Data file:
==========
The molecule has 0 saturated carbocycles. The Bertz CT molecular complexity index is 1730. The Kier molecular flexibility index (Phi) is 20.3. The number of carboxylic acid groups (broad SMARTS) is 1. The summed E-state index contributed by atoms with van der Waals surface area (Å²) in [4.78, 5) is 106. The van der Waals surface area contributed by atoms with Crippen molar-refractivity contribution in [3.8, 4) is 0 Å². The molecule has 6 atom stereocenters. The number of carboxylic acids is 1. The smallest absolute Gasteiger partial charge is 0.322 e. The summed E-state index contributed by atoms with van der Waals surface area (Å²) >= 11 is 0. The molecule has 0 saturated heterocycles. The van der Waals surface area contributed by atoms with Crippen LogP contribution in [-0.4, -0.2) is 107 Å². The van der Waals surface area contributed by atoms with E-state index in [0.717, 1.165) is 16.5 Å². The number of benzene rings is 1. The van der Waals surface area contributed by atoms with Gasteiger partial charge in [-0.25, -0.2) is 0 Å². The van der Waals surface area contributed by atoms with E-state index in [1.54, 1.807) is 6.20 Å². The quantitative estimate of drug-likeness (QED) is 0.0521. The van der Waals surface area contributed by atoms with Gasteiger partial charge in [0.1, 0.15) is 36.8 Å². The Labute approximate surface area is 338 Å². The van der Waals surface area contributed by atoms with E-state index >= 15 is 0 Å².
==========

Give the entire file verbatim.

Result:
The molecule has 0 saturated carbocycles. The Bertz CT molecular complexity index is 1730. The Kier molecular flexibility index (Phi) is 20.3. The number of carboxylic acid groups (broad SMARTS) is 1. The summed E-state index contributed by atoms with van der Waals surface area (Å²) in [4.78, 5) is 106. The van der Waals surface area contributed by atoms with Crippen molar-refractivity contribution in [3.8, 4) is 0 Å². The molecule has 6 atom stereocenters. The number of carboxylic acids is 1. The smallest absolute Gasteiger partial charge is 0.322 e. The summed E-state index contributed by atoms with van der Waals surface area (Å²) >= 11 is 0. The molecule has 0 saturated heterocycles. The van der Waals surface area contributed by atoms with Crippen LogP contribution in [-0.4, -0.2) is 107 Å². The van der Waals surface area contributed by atoms with E-state index in [0.717, 1.165) is 16.5 Å². The number of benzene rings is 1. The van der Waals surface area contributed by atoms with Gasteiger partial charge in [-0.25, -0.2) is 0 Å². The van der Waals surface area contributed by atoms with E-state index in [1.54, 1.807) is 6.20 Å². The quantitative estimate of drug-likeness (QED) is 0.0521. The van der Waals surface area contributed by atoms with Gasteiger partial charge in [0.1, 0.15) is 36.8 Å². The Labute approximate surface area is 338 Å². The van der Waals surface area contributed by atoms with E-state index >= 15 is 0 Å².